Arno Rafael Minkkinen is a Finnish American photographer, educator, curator, and writer with over two hundred one-person and group exhibitions at galleries and museums worldwide. Six monographs have been published: Frostbite (Morgan & Morgan, 1978); Waterline (Marval, Aperture, and Otava, 1994), Grand Prix du Livre at the 25th Rencontres d’Arles; Body Land (Motta, Nathan, and the Smithsonian Institution Press, 1997–1999); SAGA: The Journey of Arno Rafael Minkkinen, Thirty-Five Years of Photographs (Chronicle Books, 2005), catalog for the show that traveled from the DeCordova Museum to Eastern Europe, Finland, Italy, China and Canada; Homework: The Finnish Photographs, 1973 to 2008 (Like Publishing, Ltd., 2008), and Balanced Equation (Lodima Press, 2010). Minkkinen’s works are in prominent museum and institutional collections worldwide, for example: in France at the Georges Pompidou Center and Musée d’art moderne de la Ville de Paris; in Finland at the Contemporary Art Museum Kiasma in Helsinki; in Japan at the Tokyo Metropolitan Museum of Photography; and in America, New York’s Museum of Modern Art, the Museum of Fine Arts Boston, and the Center for Creative Photography in Tucson. He is Professor of Art at the University of Massachusetts Lowell, and Docent at Aalto University of Art, Design, and Architecture in Helsinki. In 1992, the Finnish government conferred the First Class Order of the Lion medal, and in 2006, awarded the Finnish State Art Prize in Photography. Last fall, Minkkinen received the 2013 Lucie Award for Outstanding Achievement in Fine Art at ceremonies in New York’s Carnegie Hall.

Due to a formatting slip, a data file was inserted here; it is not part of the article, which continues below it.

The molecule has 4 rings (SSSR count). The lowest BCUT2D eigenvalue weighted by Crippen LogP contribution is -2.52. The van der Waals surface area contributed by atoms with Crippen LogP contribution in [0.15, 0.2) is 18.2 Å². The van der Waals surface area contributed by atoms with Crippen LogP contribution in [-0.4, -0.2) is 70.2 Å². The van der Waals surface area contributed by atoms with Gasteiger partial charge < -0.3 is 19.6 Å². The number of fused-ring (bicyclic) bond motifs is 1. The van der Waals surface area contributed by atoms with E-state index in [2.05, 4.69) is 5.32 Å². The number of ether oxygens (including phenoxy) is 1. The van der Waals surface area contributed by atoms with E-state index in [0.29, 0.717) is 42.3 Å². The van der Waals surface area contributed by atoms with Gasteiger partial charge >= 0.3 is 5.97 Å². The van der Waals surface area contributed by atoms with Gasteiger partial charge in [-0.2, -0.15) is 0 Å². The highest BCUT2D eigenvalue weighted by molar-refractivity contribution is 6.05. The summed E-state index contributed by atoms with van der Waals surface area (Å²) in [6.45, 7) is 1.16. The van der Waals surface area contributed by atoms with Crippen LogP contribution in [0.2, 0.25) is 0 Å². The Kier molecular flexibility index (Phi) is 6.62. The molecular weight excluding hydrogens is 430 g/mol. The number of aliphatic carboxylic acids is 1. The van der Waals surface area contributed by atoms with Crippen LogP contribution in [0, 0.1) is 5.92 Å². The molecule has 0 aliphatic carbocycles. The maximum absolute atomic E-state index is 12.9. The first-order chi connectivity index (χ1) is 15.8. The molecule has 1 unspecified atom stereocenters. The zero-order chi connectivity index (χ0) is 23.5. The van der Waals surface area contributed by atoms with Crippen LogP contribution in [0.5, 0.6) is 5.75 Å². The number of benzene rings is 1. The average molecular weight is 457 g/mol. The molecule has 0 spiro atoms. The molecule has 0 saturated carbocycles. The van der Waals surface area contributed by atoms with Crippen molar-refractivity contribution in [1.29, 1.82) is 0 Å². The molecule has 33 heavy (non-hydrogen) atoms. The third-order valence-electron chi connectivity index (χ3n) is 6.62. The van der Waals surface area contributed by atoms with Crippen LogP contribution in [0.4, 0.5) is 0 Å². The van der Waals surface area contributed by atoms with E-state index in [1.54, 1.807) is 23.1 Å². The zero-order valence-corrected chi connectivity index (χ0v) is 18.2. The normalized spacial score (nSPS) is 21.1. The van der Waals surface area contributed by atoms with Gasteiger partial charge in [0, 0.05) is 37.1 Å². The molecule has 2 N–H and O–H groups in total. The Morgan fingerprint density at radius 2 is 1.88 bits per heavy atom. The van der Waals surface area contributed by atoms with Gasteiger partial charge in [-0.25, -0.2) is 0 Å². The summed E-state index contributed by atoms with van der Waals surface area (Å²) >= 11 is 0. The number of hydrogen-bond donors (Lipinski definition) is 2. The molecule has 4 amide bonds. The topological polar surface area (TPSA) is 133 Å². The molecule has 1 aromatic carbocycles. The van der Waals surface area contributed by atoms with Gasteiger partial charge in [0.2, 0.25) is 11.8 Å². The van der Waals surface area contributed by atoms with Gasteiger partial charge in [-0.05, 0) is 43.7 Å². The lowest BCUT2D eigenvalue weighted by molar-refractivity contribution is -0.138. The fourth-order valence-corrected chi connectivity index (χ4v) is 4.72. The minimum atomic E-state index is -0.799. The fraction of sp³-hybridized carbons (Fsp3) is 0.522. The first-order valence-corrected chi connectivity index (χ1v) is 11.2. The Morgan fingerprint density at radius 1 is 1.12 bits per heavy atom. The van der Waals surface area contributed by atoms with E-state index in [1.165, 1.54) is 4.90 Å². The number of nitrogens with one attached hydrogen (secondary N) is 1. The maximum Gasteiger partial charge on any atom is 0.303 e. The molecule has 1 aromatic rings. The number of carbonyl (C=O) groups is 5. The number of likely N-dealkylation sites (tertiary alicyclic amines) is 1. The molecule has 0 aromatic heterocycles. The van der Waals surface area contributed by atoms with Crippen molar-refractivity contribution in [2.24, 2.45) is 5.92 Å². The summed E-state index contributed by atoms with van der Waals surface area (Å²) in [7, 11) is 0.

Marville photographed the street lamps of Paris. Sudek, Charles Bridge in Prague. Gursky? Those endless Bigbox superstores and vertiginous palatial hotel lobbies. Subject matter has always defined a photographer. But what if we asked why? Why did Stieglitz point his camera skyward? Was it to refute the often-held claim that his privileged connections gave him the edge? The sky was free for all.
Asking why is what this workshop aims to use as a better way of building a body of work. Subject matter is the easy, exterior part. Asking why allows us to discover the connections that advance our work from one image to the next. Why digs deeper and sticks: like an anchor that grabs hold. It’s what makes why so personal. When we learn that Stieglitz’s gesture to capture the heavens was actually prompted by the death of his mother, his Equivalents soar like never before.
A portfolio review is required for admission to this course. You can submit a portfolio via a link to your website, online portfolio, or print submission. For more detailed information on these requirements, click here.
Arno Rafael Minkkinen